Suggestions for avoiding respiratory infections that may work for Covid 19

I’ve been asked for tips for staying healthy during the Covid epidemic.  I start with the observation that SARS-CoV-2 quite often infects the lungs rather than remaining in the nose and throat.  In fact some of my friends who had the illness (and other people who described their symptoms online) have had fevers, which came on very quickly, but they had no sore throats or coughing.  Others started with fevers, but got sore throats later on.  If my explanation of the seasonality of respiratory viruses (in general) is right, these symptoms suggest that CoV-2 is less temperature sensitive than normal “seasonal” colds and flu.  However it does sometimes start with a sore throat, and quite often causes only mild symptoms.  This suggests (according to my view) that it retains significant temperature sensitivity – although we don’t yet know how much.  WIth luck, this temperature sensitivity will increase in the next few weeks**.  The suggestions below are based on the idea of trying to keep the illness in the nose and throat, and to stop it spreading down to the lungs.  (In practice, these are my suggestions for avoiding and treating all colds and flu because – in my view –  almost all are temperature sensitive.)  My suggestions aren’t scientifically proven, but they’re based on scientific  observations, and at worst they’re harmless.


  1.  Keep warm.  Don’t shiver, indoors or outdoors.  Don’t stand still outside.  If you’re waiting for a bus, walk around.  If you get cold, the blood-supply to your nose and throat will decrease very rapidly (this was first shown by two American doctors called Mudd and Grant in 1909) and this seems to interfere with the local immune response.
  2. Clothing matters.  Wear a sweater.  Wear trousers not a skirt; an anorak, not an overcoat.  Wear a hat and gloves in cold weather.  All these “personal cold-exposure factors” are correlated with a reduced chance of dying of respiratory illness in Europe.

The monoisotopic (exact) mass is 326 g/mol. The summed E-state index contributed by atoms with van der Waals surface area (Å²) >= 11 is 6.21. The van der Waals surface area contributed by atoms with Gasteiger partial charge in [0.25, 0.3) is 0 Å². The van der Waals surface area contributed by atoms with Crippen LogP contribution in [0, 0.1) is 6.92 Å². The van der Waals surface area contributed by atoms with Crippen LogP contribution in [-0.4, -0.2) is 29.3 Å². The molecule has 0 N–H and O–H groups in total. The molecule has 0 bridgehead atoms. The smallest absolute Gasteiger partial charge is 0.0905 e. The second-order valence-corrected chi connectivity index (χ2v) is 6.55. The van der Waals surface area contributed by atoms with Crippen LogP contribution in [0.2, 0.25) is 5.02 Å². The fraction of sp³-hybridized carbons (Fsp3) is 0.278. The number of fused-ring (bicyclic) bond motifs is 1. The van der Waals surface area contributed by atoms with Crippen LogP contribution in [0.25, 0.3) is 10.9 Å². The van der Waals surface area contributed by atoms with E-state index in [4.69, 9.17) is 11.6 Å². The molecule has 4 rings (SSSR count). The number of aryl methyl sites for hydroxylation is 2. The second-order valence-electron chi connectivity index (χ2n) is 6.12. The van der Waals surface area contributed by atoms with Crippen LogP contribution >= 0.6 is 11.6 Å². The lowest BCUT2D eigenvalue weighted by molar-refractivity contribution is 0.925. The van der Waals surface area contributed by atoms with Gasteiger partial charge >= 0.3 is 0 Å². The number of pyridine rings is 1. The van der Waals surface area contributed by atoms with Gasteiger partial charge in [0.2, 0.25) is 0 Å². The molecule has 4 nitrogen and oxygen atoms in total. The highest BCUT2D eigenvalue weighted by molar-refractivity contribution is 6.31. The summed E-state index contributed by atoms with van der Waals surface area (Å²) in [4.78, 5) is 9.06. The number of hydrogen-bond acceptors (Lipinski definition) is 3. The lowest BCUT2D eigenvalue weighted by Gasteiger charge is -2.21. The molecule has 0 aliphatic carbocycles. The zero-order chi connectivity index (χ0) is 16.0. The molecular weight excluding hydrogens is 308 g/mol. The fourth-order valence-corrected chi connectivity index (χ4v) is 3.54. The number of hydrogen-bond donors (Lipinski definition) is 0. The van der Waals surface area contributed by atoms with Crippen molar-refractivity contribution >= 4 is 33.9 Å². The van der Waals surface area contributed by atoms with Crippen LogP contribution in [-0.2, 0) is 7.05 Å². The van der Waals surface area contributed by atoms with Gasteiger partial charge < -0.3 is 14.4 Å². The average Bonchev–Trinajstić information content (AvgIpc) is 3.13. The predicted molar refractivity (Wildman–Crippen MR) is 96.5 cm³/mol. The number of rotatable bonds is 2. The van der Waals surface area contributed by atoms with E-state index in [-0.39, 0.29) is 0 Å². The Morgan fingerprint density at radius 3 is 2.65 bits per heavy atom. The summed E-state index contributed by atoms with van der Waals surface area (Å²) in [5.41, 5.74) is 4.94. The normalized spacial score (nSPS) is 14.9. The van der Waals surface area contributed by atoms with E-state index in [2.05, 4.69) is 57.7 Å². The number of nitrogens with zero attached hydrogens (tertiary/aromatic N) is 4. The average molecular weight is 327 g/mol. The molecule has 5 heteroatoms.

3. Bear in mind that we often carry around populations of dormant viruses, and that these can be activated when we get cold.  Viral dormancy has been shown in studies of Antarctic bases in winter, in school-children, in the members of families of people with flu, and in students during the summer holidays.
  4. Outdoor exercise that causes sweating is protective.  Take regular outdoor exercise, but dress up warmly.  Be careful for the first few days – bear in mind that you may “wake up” a lot of viruses at once, which could make you sick.  Exercise during the day at first, later on in the evening or at night.  Don’t get chilled during or after exercise.
  5. If you get symptoms of a cold or fever stop the exercise!  Keep warm but don’t go to an extreme.  Try to keep your temperature constant. In particular, don’t allow yourself to become chilled even for a few minutes.
  6. Keep your feet warm.  In 1919 the American doctors Mudd and Grant showed that cooling an individual’s feet rapidly reduced the temperature of their soft palate (presumably by reducing the blood supply, which seems to inhibit the immune response).
  7. If you notice a cold just beginning, avoid hot and cold drinks.  Avoid ice-cream too.
  8. In particular, if you get a sore throat (and this might be my most important tip) avoid the temptation to have a hot drink.  Tea and coffee are OK, but they should not be above body temperature.  The pain in your throat is a sign that your body is tackling the infection – let it finish the job.  Definitely don’t use steam inhalation.  Hot drinks etc. will immediately reduce the pain, but it will come back stronger after a few hours (in my experience).  I’m not sure what the explanation is – maybe the heat releases virus particles from cells and spreads them around.


Scientific sources:

Points 1, 2 and 4 come from an observational study published in The Lancet 1997.  They seem to work!

Donaldson G. Cold exposure and winter mortality from ischaemic heart disease, cerebrovascular disease, respiratory disease, and all causes in warm and cold regions of Europe. The Eurowinter Group. Lancet 1997;349:1341–6.

The other points are based on trial-and-error by myself and my friends over the last six years.

**For information about how the trade-off model can be applied to the Covid epidemic see

For information about the natural temperature-sensitivity of most respiratory viruses see

For discussion of the probable seasonality of Covid-19, and whether we can expect it to become rarer in the summer, or reappear in the fall, please see

For detailed scientific information including discussion of the trade-off model, viral dormancy and much else, see my 2016 paper:

Shaw Stewart, PD.  Seasonality and selective trends in viral acute respiratory tract infections. Medical Hypotheses 2016; 86 104–119.